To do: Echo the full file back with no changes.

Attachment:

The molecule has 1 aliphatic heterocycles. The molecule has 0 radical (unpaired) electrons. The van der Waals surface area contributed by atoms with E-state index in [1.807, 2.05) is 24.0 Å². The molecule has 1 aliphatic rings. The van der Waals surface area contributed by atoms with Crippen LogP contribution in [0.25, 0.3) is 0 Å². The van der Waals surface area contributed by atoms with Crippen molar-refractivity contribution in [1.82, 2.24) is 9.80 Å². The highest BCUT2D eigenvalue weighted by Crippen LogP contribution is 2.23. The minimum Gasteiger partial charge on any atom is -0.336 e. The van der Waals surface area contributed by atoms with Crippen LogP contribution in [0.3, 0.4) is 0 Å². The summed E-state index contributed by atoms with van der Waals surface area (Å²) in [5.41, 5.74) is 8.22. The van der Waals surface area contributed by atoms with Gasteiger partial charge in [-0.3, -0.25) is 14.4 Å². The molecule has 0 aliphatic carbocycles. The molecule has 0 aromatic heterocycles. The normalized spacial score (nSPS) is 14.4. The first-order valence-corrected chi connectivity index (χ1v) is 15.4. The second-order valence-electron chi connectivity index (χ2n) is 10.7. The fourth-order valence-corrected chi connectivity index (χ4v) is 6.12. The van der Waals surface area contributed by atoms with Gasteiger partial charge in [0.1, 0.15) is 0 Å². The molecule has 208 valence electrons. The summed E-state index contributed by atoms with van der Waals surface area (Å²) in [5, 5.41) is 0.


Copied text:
The molecule has 1 aliphatic heterocycles. The molecule has 0 radical (unpaired) electrons. The van der Waals surface area contributed by atoms with E-state index in [1.807, 2.05) is 24.0 Å². The molecule has 1 aliphatic rings. The van der Waals surface area contributed by atoms with Crippen LogP contribution in [0.25, 0.3) is 0 Å². The van der Waals surface area contributed by atoms with Crippen molar-refractivity contribution in [1.82, 2.24) is 9.80 Å². The highest BCUT2D eigenvalue weighted by Crippen LogP contribution is 2.23. The minimum Gasteiger partial charge on any atom is -0.336 e. The van der Waals surface area contributed by atoms with Crippen LogP contribution in [0.3, 0.4) is 0 Å². The summed E-state index contributed by atoms with van der Waals surface area (Å²) in [5.41, 5.74) is 8.22. The van der Waals surface area contributed by atoms with Gasteiger partial charge in [-0.3, -0.25) is 14.4 Å². The molecule has 0 aliphatic carbocycles. The molecule has 0 aromatic heterocycles. The normalized spacial score (nSPS) is 14.4. The first-order valence-corrected chi connectivity index (χ1v) is 15.4. The second-order valence-electron chi connectivity index (χ2n) is 10.7. The fourth-order valence-corrected chi connectivity index (χ4v) is 6.12. The van der Waals surface area contributed by atoms with Gasteiger partial charge in [0.1, 0.15) is 0 Å². The molecule has 208 valence electrons. The summed E-state index contributed by atoms with van der Waals surface area (Å²) in [5, 5.41) is 0.